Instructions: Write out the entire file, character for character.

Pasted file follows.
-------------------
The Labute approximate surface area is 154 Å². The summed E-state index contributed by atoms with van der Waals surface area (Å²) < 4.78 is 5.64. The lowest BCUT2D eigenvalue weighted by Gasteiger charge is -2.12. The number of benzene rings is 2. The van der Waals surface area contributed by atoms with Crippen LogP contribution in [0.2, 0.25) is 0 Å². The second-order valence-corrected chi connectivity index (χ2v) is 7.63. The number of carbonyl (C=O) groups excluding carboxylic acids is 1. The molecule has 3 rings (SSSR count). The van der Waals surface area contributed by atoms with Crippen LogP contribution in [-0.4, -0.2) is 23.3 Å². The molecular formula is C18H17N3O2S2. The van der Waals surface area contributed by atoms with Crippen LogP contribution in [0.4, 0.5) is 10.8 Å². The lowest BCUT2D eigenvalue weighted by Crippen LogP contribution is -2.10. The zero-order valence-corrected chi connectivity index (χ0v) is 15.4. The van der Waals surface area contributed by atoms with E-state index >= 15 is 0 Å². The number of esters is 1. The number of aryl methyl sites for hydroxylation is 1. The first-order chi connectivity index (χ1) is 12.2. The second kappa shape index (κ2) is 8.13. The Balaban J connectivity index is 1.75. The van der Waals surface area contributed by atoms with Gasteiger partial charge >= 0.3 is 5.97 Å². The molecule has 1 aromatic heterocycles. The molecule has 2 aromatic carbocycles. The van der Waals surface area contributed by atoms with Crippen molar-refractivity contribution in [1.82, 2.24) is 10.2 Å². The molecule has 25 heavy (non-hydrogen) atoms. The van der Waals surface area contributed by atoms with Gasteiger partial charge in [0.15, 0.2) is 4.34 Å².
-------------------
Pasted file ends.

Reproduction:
The Labute approximate surface area is 154 Å². The summed E-state index contributed by atoms with van der Waals surface area (Å²) < 4.78 is 5.64. The lowest BCUT2D eigenvalue weighted by Gasteiger charge is -2.12. The number of benzene rings is 2. The van der Waals surface area contributed by atoms with Crippen LogP contribution in [0.2, 0.25) is 0 Å². The second-order valence-corrected chi connectivity index (χ2v) is 7.63. The number of carbonyl (C=O) groups excluding carboxylic acids is 1. The molecule has 3 rings (SSSR count). The van der Waals surface area contributed by atoms with Crippen LogP contribution in [-0.4, -0.2) is 23.3 Å². The molecular formula is C18H17N3O2S2. The van der Waals surface area contributed by atoms with Crippen LogP contribution in [0.4, 0.5) is 10.8 Å². The lowest BCUT2D eigenvalue weighted by Crippen LogP contribution is -2.10. The zero-order valence-corrected chi connectivity index (χ0v) is 15.4. The van der Waals surface area contributed by atoms with E-state index >= 15 is 0 Å². The number of esters is 1. The number of aryl methyl sites for hydroxylation is 1. The first-order chi connectivity index (χ1) is 12.2. The second kappa shape index (κ2) is 8.13. The Balaban J connectivity index is 1.75. The van der Waals surface area contributed by atoms with Gasteiger partial charge >= 0.3 is 5.97 Å². The molecule has 1 aromatic heterocycles. The molecule has 2 aromatic carbocycles. The van der Waals surface area contributed by atoms with Crippen molar-refractivity contribution in [1.82, 2.24) is 10.2 Å². The molecule has 25 heavy (non-hydrogen) atoms. The van der Waals surface area contributed by atoms with Gasteiger partial charge in [0.15, 0.2) is 4.34 Å².